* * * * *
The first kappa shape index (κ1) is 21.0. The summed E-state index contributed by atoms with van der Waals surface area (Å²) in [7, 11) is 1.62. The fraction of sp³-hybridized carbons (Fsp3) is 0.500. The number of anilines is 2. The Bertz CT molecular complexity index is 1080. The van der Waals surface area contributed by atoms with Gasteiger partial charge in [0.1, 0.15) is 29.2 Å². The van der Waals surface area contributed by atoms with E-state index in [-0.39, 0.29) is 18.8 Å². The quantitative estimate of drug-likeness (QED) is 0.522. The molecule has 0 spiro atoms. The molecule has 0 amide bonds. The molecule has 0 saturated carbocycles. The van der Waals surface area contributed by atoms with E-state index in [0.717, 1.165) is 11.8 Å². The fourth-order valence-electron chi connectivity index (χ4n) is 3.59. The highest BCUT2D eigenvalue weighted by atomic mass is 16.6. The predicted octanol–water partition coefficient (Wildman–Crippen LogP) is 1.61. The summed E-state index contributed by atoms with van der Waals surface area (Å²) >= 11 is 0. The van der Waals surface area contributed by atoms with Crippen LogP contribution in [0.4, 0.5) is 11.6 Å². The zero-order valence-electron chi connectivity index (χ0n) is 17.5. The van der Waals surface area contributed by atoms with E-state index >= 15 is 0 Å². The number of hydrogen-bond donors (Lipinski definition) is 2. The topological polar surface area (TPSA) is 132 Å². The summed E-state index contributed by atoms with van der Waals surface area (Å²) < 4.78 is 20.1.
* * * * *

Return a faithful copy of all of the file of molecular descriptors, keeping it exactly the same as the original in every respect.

The first kappa shape index (κ1) is 21.0. The summed E-state index contributed by atoms with van der Waals surface area (Å²) in [7, 11) is 1.62. The fraction of sp³-hybridized carbons (Fsp3) is 0.500. The number of anilines is 2. The Bertz CT molecular complexity index is 1080. The van der Waals surface area contributed by atoms with Gasteiger partial charge in [0.1, 0.15) is 29.2 Å². The van der Waals surface area contributed by atoms with E-state index in [-0.39, 0.29) is 18.8 Å². The quantitative estimate of drug-likeness (QED) is 0.522. The molecule has 0 spiro atoms. The molecule has 0 amide bonds. The molecule has 0 saturated carbocycles. The van der Waals surface area contributed by atoms with E-state index in [0.717, 1.165) is 11.8 Å². The fourth-order valence-electron chi connectivity index (χ4n) is 3.59. The highest BCUT2D eigenvalue weighted by atomic mass is 16.6. The predicted octanol–water partition coefficient (Wildman–Crippen LogP) is 1.61. The summed E-state index contributed by atoms with van der Waals surface area (Å²) >= 11 is 0. The van der Waals surface area contributed by atoms with Crippen LogP contribution in [0.4, 0.5) is 11.6 Å². The zero-order valence-electron chi connectivity index (χ0n) is 17.5. The van der Waals surface area contributed by atoms with E-state index >= 15 is 0 Å². The number of hydrogen-bond donors (Lipinski definition) is 2. The topological polar surface area (TPSA) is 132 Å². The summed E-state index contributed by atoms with van der Waals surface area (Å²) < 4.78 is 20.1.